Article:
Kate Toon:

Now, in terms of your plugin, do you also offer support? One of the problems with a lot of WordPress plugins is you get them and then you never hear from the people again, and you never get any upgrades or whatever, but I guess that’s what this Kickstarter campaign is all about? So, that you can offer that some ongoing support, as well?

Shay Ohayon:

Yes, exactly. So, that’s what the Kickstarter is for. To be able to give support, but as of right now, I’m the one who’s giving support and I’m answering requests, so if anyone emails me and needs support and have any questions, he’s more than welcome to email me and ask questions, and I’ll be happy to help.

Kate Toon:

Well, you’ve set yourself up for failure there. You’re going to get a thousand emails tomorrow, but that will be a good thing, because that means people will be using your plugin. Shay, thank you so much for coming on the show today and talking to me about this.

Shay Ohayon:

Thank you.

Kate Toon:

Just again, to remind you that the website is schemamarkapp, A-P-P,.com, but I will include a link to the show notes. So, thank you very much, Shay.

Shay Ohayon:

Thank you.

Kate Toon:

So, thanks Shay, and thanks to you for listening. If you liked the show, don’t… Oh, I’ve done it wrong.

Kate Toon:

So, that’s the end of this weeks show. If you have a question about how to make blog… So, that’s the end of the show. If you have a question about Schema, head to my I Love SEO group on Facebook, or head to the show notes for this episode.

Kate Toon:

I’d like to end the show with a shout out to one of my lovely listeners, and today it’s [Shannon M 00:26:17], and he/she says, “Kate provides one of the best podcasts on SEO and digital marketing that I’ve ever come across. She asks questions of her guests that cut through industry jargon to help you truly get better results with your SEO. Her passion for her listeners is evident in every episode, and I eagerly wait for each episode to be released so I can tune in. Thanks for what you produce, Kate.”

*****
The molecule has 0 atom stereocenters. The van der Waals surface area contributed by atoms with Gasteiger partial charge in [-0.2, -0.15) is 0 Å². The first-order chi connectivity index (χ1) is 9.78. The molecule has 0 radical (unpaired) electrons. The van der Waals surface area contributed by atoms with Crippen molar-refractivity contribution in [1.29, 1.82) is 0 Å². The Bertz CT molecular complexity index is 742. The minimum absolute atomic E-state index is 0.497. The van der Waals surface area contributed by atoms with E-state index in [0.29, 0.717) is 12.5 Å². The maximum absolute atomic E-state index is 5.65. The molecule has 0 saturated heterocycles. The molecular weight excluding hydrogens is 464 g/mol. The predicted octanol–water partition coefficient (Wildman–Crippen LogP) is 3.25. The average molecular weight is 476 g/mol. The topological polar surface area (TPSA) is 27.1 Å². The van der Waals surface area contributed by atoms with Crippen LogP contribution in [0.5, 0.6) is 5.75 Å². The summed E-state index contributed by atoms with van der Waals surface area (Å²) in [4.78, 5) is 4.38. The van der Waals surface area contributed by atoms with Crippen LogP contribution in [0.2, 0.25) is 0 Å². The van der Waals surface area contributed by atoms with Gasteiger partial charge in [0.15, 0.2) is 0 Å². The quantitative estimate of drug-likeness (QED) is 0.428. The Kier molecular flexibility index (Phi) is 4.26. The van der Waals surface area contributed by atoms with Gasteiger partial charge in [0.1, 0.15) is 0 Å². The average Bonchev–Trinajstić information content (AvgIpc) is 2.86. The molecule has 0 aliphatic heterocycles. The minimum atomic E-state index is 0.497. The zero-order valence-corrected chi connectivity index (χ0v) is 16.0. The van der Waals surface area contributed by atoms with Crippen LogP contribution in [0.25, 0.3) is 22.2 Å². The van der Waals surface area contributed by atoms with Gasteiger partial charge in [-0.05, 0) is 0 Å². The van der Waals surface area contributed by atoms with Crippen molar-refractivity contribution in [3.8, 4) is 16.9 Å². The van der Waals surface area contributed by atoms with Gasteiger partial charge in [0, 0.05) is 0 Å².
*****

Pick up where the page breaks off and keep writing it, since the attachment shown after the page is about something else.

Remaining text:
Kate Toon:

Thank you, and thank you Shay, and thank you for listening. If you’d like to leave the show a review, I will be very, very grateful. A five star rating and review. I’m running out reviews. You can review us on iTunes, Stitcher, Spotify, or wherever you heard the podcast, and you’ll get a shout out on the show.

Kate Toon:

So, leave your name and website address and I’ll read it out, and don’t forget to check out the show notes for this episode at therecipeforseosuccess.com, where you can learn more about Shay Ohayon, find links to all the bits and bobs we talked about, and also, support his campaign, which will be lovely.

Kate Toon:

Finally, I have a new podcast. Well, not new, but revamped. The Kate Toon show. It’s my personal podcast about living life as a misfit entrepreneur. My tips, advice, on how to be a happier and more successful business owner, so tune in on your favourite podcast app.

Kate Toon:

Until next time. Happy SEOing.